KHN Morning Briefing

Summaries of health policy coverage from major news organizations

First Edition: June 21, 2013

Today's headlines include reports about the rebates some insurers will provide to consumers as a result of a health law provision. 

Kaiser Health News: Firm Relies On Medicare Experience As It Prepares To Open Federal Health Exchange Calls Centers
Reporting for Kaiser Health News, in collaboration with The Washington Post, Susan Jaffe writes: "Within days, the company that handles an average of more than 60,000 calls daily about Medicare will be deluged by new inquiries about health insurance under the Affordable Care Act. The six Medicare call centers run by Vangent, a company based in Arlington, Va., will answer questions about the health care law from the 34 states that opted out of running their own online health insurance marketplaces or decided to operate them jointly with the federal government" (Jaffe, 6/21). Read the story.

Kaiser Health News: Capsules: Rate Shock? Let's Talk About It Later, Says Colorado Insurance Commish
Now on the Kaiser Health News' blog, Colorado Public Radio's Eric Whitney, working in partnership with KHN and NPR, reports: "Colorado is among the states getting their first glimpse of how much health insurance will cost under Obamacare in 2014. Colorado’s insurance commissioner Jim Riesberg  says he’s pleased with what he’s seen so far, but, 'talking about rates at this point in time could lead to a lot problems in the future'" (Whitney 6/21). Check out what else is on the blog.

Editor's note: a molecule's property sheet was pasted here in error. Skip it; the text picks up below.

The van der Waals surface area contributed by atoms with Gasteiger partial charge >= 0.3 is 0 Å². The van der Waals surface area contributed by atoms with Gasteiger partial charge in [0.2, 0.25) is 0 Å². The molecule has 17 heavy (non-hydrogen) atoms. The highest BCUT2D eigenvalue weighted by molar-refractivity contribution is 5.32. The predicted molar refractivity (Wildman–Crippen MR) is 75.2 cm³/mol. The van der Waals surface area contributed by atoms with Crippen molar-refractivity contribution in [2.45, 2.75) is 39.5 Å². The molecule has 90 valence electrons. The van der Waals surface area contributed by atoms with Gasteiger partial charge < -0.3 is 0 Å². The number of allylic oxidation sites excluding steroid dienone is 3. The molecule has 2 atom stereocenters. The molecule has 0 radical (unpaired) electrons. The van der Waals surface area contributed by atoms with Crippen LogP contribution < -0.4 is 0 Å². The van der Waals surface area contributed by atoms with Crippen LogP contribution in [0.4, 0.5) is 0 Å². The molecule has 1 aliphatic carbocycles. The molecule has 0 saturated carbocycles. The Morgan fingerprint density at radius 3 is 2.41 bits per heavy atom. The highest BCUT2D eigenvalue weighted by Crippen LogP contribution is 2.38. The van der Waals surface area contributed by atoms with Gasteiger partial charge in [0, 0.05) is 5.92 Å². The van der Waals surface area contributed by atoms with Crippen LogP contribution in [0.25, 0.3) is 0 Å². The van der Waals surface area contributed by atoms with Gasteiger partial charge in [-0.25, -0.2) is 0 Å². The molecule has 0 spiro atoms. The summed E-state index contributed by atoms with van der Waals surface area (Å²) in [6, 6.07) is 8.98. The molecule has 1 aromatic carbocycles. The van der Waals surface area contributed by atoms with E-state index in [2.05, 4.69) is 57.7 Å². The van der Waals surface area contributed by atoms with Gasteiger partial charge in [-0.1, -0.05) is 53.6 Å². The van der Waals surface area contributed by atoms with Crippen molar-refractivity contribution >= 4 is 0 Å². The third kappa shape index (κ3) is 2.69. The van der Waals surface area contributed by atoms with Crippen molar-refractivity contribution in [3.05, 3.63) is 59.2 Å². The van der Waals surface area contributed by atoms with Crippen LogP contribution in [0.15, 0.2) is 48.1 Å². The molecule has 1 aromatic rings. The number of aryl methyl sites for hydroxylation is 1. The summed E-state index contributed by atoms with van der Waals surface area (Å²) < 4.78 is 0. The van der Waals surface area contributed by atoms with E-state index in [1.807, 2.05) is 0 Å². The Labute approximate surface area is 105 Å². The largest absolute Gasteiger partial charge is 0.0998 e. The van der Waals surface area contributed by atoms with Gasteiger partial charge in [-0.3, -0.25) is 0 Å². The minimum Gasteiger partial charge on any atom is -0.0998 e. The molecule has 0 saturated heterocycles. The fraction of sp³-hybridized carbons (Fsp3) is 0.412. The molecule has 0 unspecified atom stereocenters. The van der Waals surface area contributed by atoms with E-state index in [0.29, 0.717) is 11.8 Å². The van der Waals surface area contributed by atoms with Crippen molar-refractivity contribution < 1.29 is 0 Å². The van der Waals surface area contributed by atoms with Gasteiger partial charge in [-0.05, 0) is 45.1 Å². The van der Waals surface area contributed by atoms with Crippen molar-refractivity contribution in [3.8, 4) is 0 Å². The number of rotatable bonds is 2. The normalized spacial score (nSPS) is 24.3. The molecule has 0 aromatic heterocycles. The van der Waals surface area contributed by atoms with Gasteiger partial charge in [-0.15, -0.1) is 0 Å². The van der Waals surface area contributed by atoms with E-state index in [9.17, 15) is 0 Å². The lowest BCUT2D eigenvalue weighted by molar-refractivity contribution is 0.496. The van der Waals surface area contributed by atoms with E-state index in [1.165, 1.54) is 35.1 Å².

The Wall Street Journal: Insurers Issue Rebates Under New Health Law
Insurers will rebate $500 million to consumers who purchased health insurance under a provision in the new health-care law that requires companies to spend a certain portion on premiums on consumers or refund the money. About 8.5 million Americans will receive the rebates with an average rebate of about $100 per family, the Department of Health and Human Services said Thursday. That is about $50 less per family than last year, when the new provision took effect (Schatz, 6/20).

The Associated Press/Washington Post: Administration Says Consumers Now Save Up Front As Insurers Get Efficient to Avoid Funds
Those health insurance rebates that some consumers got last year will total much less for 2013, but the Obama administration says that's a good thing. The Health and Human Services Department announced Thursday that employers and individual policyholders will receive $500 million in rebates this summer. It's half the $1.1 billion returned last year (6/20).

Politico: Insurers Will Pay Consumers $500M Over Obamacare Rules
A state-by-state breakdown of where rebates are headed suggests recipients in Washington state will see the biggest checks, with 3,000 consumers due to receive rebates of more than $500 each. Rhode Islanders will see the least per person, with an average of $43 in rebates slated for 1,265 plan holders (Cheney, 6/21).

NPR: With Health Exchanges Poised To Open, PR Push Draws Scrutiny